Humidity was in the range of 5-15 percent, and any new fires will have a high probability of becoming big in a short period of time, according to the US Forest Service, KNSD reported.

Comment: Here's how rare it is to have large California wildfires burning in December


Here's how rare it is to have large California wildfires burning in December

The Thomas Fire, California
© Wally Skalij/Los Angeles Times
The Thomas Fire reaches the 101 Freeway north of Ventura Wednesday evening.
There are at least six active wildfires burning in Southern California right now. That's nearly the total of all large December wildfires from 2000 to 2015, according to Cal Fire statistics.

The map below shows active fires as of noon, Dec. 6.

California wildfires map

If you look at the statistics below, they show a mere seven California fires that burned more than 300 acres when totaling December numbers from 2000 to 2015. The second lowest months were January and February with 11 such wildfires.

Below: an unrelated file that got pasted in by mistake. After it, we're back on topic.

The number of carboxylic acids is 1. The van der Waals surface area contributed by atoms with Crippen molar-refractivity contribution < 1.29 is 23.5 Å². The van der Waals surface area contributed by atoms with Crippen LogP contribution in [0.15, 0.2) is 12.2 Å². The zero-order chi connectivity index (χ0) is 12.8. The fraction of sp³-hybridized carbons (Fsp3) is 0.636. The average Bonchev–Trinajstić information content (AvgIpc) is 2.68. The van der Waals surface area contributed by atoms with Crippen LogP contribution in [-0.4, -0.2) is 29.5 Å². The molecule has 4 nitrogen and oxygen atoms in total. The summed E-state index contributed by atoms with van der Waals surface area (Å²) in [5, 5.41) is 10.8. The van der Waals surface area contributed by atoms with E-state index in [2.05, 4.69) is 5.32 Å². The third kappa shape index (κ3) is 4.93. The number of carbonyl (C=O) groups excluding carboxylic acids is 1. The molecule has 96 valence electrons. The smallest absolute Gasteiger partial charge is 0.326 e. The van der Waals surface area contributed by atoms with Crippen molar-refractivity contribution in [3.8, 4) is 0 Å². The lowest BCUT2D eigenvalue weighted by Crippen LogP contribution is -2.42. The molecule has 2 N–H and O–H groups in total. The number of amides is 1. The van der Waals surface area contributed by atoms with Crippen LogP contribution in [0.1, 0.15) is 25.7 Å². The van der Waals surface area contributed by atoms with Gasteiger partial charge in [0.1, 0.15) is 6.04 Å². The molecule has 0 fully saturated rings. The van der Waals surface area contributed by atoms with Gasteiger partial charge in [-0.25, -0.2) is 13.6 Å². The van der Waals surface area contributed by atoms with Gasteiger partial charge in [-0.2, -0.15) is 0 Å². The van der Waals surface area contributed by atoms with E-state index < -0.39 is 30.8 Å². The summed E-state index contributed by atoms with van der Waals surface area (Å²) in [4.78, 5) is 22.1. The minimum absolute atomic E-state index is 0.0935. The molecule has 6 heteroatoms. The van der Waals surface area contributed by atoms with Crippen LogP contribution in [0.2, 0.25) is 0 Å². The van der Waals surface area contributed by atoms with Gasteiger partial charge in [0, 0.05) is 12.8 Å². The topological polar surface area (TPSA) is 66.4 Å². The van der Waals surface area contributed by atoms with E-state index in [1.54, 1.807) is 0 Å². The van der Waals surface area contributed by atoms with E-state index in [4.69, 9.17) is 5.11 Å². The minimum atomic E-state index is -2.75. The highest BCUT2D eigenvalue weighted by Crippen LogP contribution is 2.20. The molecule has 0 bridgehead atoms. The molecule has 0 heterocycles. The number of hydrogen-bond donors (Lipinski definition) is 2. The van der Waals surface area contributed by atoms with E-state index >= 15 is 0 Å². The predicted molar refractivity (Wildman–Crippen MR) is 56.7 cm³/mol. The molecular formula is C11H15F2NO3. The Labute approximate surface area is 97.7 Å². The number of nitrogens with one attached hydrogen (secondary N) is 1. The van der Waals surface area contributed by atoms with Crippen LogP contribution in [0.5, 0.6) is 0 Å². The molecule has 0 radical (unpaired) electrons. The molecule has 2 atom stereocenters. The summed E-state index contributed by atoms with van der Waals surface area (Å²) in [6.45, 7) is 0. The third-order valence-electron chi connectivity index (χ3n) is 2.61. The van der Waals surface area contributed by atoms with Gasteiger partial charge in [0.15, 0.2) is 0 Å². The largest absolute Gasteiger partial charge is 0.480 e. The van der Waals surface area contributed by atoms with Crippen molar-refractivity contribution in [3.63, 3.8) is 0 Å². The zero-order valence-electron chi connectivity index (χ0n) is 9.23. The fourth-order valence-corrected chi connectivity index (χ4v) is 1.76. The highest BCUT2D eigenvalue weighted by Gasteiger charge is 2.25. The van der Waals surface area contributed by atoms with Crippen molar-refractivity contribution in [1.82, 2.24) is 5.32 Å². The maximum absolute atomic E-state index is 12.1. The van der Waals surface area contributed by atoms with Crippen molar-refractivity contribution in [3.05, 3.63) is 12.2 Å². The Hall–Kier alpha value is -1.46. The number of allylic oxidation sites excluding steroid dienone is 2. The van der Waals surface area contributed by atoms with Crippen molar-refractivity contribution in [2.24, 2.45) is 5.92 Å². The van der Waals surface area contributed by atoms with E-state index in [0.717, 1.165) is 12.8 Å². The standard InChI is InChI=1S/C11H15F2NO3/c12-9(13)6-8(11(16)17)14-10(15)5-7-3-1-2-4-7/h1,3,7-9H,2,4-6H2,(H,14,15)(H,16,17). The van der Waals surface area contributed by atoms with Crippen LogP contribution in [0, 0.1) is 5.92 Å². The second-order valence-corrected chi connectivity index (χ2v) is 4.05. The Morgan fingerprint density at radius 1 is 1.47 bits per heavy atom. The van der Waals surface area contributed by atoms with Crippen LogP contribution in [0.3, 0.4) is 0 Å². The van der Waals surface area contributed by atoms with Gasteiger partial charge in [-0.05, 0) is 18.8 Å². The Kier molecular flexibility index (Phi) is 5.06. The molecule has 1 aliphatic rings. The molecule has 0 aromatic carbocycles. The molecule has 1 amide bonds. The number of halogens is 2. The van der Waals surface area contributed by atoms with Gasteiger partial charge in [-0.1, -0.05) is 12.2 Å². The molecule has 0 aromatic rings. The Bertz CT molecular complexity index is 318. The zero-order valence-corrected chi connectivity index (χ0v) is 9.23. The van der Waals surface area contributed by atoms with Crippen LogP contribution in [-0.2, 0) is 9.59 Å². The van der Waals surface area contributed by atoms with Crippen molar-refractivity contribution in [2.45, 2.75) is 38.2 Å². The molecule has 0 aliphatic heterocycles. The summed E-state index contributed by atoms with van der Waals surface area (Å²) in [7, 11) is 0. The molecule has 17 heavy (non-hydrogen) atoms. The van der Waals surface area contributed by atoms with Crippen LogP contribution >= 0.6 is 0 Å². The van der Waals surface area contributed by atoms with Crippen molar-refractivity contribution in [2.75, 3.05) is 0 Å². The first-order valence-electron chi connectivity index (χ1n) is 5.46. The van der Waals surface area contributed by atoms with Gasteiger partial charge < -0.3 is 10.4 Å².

Comment: See also: 'Out of control' Southern California wildfire explodes as growing blazes force 27,000 to flee

Nearly 200,000 people have been told to evacuate the California wildfires. The Thomas fire has burned at least 90,000 acres. The Creek fire has burned at least 12,600 acres and the Rye fire destroyed at least 7,000 acres. The Skirball fire covered 475 acres as of Wednesday evening. So far the Thomas fire has destroyed at least 150 structures and the Creek fire has destroyed at least 30 structures.

More than 1,800 firefighters have battled the erratic Thomas fire, which is just 5% contained, according to the latest update by Cal Fire. The Creek fire is also 5% contained and the Skirball fire is 10% contained. Little Mountain Fire is now 100% contained.

This youtube video shows drivers heading down the 405 freeway, where they met giant flames from the several fires burning in Southern California.

Here's a downright scary look at what California drivers were faced with driving to work:

Keep in mind that right now is the 'wet season' in California, which is why December wildfires are so rare, yet no rain has arrived.